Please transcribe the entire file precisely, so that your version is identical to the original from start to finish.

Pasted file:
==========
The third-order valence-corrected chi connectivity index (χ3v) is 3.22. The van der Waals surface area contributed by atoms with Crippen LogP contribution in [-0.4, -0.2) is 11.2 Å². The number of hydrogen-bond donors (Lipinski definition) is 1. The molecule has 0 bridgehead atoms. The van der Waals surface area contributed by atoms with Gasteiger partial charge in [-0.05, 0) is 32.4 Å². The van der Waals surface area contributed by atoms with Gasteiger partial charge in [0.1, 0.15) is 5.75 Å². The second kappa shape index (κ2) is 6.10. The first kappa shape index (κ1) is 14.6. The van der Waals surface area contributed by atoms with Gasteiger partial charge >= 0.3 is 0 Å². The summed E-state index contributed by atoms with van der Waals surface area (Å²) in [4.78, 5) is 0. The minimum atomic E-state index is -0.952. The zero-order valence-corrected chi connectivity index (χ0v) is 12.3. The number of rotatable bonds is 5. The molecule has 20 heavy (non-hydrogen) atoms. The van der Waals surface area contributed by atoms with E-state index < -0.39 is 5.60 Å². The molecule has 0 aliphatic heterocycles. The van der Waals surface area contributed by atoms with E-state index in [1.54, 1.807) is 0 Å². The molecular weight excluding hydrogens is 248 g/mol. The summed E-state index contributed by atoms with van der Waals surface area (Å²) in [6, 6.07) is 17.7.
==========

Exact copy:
The third-order valence-corrected chi connectivity index (χ3v) is 3.22. The van der Waals surface area contributed by atoms with Crippen LogP contribution in [-0.4, -0.2) is 11.2 Å². The number of hydrogen-bond donors (Lipinski definition) is 1. The molecule has 0 bridgehead atoms. The van der Waals surface area contributed by atoms with Gasteiger partial charge in [-0.05, 0) is 32.4 Å². The van der Waals surface area contributed by atoms with Gasteiger partial charge in [0.1, 0.15) is 5.75 Å². The second kappa shape index (κ2) is 6.10. The first kappa shape index (κ1) is 14.6. The van der Waals surface area contributed by atoms with Gasteiger partial charge >= 0.3 is 0 Å². The summed E-state index contributed by atoms with van der Waals surface area (Å²) in [4.78, 5) is 0. The minimum atomic E-state index is -0.952. The zero-order valence-corrected chi connectivity index (χ0v) is 12.3. The number of rotatable bonds is 5. The molecule has 20 heavy (non-hydrogen) atoms. The van der Waals surface area contributed by atoms with E-state index < -0.39 is 5.60 Å². The molecule has 0 aliphatic heterocycles. The van der Waals surface area contributed by atoms with E-state index in [1.54, 1.807) is 0 Å². The molecular weight excluding hydrogens is 248 g/mol. The summed E-state index contributed by atoms with van der Waals surface area (Å²) in [6, 6.07) is 17.7.